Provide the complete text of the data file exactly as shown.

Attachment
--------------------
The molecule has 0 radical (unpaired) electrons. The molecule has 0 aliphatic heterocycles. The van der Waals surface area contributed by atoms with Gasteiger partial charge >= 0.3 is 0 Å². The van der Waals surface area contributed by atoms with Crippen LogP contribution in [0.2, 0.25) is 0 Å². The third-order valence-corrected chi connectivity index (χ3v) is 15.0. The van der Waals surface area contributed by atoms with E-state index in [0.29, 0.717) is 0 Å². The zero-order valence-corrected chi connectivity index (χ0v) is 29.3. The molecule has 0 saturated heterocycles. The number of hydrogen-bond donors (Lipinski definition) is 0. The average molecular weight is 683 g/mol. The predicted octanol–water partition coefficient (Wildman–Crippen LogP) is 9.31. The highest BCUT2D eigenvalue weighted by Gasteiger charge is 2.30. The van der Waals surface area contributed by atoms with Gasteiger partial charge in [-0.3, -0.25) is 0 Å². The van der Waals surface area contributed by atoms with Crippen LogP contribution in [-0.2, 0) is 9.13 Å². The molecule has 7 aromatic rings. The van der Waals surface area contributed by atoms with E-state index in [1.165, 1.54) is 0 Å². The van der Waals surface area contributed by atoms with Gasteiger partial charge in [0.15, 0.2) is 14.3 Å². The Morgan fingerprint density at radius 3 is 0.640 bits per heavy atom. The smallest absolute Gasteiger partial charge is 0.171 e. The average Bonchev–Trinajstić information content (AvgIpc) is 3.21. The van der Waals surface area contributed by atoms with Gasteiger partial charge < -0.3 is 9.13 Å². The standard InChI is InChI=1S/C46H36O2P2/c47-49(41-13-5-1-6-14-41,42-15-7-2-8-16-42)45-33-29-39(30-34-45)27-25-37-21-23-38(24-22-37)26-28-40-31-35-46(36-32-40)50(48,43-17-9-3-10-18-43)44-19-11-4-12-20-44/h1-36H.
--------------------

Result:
The molecule has 0 radical (unpaired) electrons. The molecule has 0 aliphatic heterocycles. The van der Waals surface area contributed by atoms with Gasteiger partial charge >= 0.3 is 0 Å². The van der Waals surface area contributed by atoms with Crippen LogP contribution in [0.2, 0.25) is 0 Å². The third-order valence-corrected chi connectivity index (χ3v) is 15.0. The van der Waals surface area contributed by atoms with E-state index in [0.29, 0.717) is 0 Å². The zero-order valence-corrected chi connectivity index (χ0v) is 29.3. The molecule has 0 saturated heterocycles. The number of hydrogen-bond donors (Lipinski definition) is 0. The average molecular weight is 683 g/mol. The predicted octanol–water partition coefficient (Wildman–Crippen LogP) is 9.31. The highest BCUT2D eigenvalue weighted by Gasteiger charge is 2.30. The van der Waals surface area contributed by atoms with Gasteiger partial charge in [-0.3, -0.25) is 0 Å². The van der Waals surface area contributed by atoms with Crippen LogP contribution in [-0.2, 0) is 9.13 Å². The molecule has 7 aromatic rings. The van der Waals surface area contributed by atoms with E-state index in [1.165, 1.54) is 0 Å². The van der Waals surface area contributed by atoms with Gasteiger partial charge in [0.15, 0.2) is 14.3 Å². The Morgan fingerprint density at radius 3 is 0.640 bits per heavy atom. The smallest absolute Gasteiger partial charge is 0.171 e. The average Bonchev–Trinajstić information content (AvgIpc) is 3.21. The van der Waals surface area contributed by atoms with Gasteiger partial charge < -0.3 is 9.13 Å². The standard InChI is InChI=1S/C46H36O2P2/c47-49(41-13-5-1-6-14-41,42-15-7-2-8-16-42)45-33-29-39(30-34-45)27-25-37-21-23-38(24-22-37)26-28-40-31-35-46(36-32-40)50(48,43-17-9-3-10-18-43)44-19-11-4-12-20-44/h1-36H.